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NFL Made Raiders’ Maxx Crosby Change Sobriety-Themed Facemask

In this week’s Monday Morning Uni Watch report, I noted that Raiders defensive lineman Maxx Crosby had swapped out his unusual facemask design, which he’d been wearing for the first five weeks of the season, for a more conventional design.

Crosby, as it turns out, has a podcast, and he addressed the mask switcheroo on this week’s episode. You can listen to the relevant segment here, or just read this transcript:

Podcast co-host Brogan Roback: The facemask was different [on Sunday]. Normally you’ve got that triangle on your facemask. What is up with that? You came out with a different helmet today. Can you just speak on what was up with that?

Maxx Crosby: You know, being real honest, I love the National Football League, everything we represent. But Roger Goodell, we gotta get on a call. We gotta get face to face, I want talk to you. So, they made me take my facemask off. I played the first five weeks, not one word. We play on Monday night, my face on the screen a lot — there’s too much going on, I guess, for Roger, and he sent in a nice email saying it has to go.

I’m like, Rog, what are we doing? I’m out here representing sobriety to the fullest. I got a tattoo on my neck, my hands, everywhere. So I put it on my facemask, it means a lot to me, it means a lot to all the people watching — they understand what’s going on. And, you know, it just rubbed me the wrong way. But we’re gonna have our conversation.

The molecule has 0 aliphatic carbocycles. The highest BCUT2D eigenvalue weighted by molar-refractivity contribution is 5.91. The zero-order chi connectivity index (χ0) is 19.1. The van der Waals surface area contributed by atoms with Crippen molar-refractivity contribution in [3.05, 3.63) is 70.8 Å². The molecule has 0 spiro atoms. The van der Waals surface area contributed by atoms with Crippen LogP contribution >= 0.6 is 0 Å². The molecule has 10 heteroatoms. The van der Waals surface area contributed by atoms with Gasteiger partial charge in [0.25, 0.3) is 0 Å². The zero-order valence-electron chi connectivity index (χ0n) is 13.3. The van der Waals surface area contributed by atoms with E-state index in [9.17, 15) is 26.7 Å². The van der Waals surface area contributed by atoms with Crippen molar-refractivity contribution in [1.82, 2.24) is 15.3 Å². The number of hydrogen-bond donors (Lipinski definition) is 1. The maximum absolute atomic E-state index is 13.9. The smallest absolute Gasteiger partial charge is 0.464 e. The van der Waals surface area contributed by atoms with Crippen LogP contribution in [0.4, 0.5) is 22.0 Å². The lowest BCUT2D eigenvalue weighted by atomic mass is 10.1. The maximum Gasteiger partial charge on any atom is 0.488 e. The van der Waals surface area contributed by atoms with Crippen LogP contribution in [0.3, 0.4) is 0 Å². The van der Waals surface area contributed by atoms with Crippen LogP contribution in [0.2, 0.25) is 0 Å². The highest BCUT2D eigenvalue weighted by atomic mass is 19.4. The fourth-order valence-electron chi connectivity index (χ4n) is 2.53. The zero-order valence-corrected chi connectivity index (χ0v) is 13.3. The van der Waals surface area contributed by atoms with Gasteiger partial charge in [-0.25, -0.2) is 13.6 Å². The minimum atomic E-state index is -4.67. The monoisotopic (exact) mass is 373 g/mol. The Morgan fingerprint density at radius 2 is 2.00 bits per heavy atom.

Roback: What does the triangle mean to you? Because everyone sees it all over you. If you’re open to telling everyone that, what does the triangle mean specifically to you?

Crosby: The triangle to me represents sobriety. It’s everything. It’s why I’m here. And why I’m doing this podcast with you. It’s why I got a beautiful daughter and family. A great fucking circle of people. It’s literally everything. If I didn’t make that decision to clean my life up and get in AA and the 12 steps, I wouldn’t be here. So that’s literally what it comes down to. It represents everything that I got going on.

And so for me, I put it all over my body. I see it every day. I got it on my hand, and I got the date I got sober on my hand as well. So the first thing I see every single day when I grab something, I see the triangle at all times. So yeah, it means a lot to me. So that’s why I put it on my facemask. So yeah, I was upset about it, but we’re gonna work on it, Roger, and we’re gonna figure that out. We need that triangle back.


Interesting. Two follow-ups on this: First, just to expand on what Crosby said, the triangle in AA represents recovery, unity, and service.

And second, Crosby didn’t explain why the league had him change the facemask. But when I mentioned the mask change on Monday, reader Craig Hoekstra offered this: “I’m wondering if Maxx Crosby changing his face mask has anything to do with [Chargers quarterback] Justin Herbert hurting his finger [on Oct. 1]. It appeared to me Justin got his finger stuck in the facemask.”

This AP report says Herbert’s injury was indeed caused by his finger getting stuck in Crosby’s mask. That would seem to be a legit reason for making Crosby change his cage, regardless of the good-cause messaging. Maybe he can come up with a triangle-based design that’s safe for his opponents.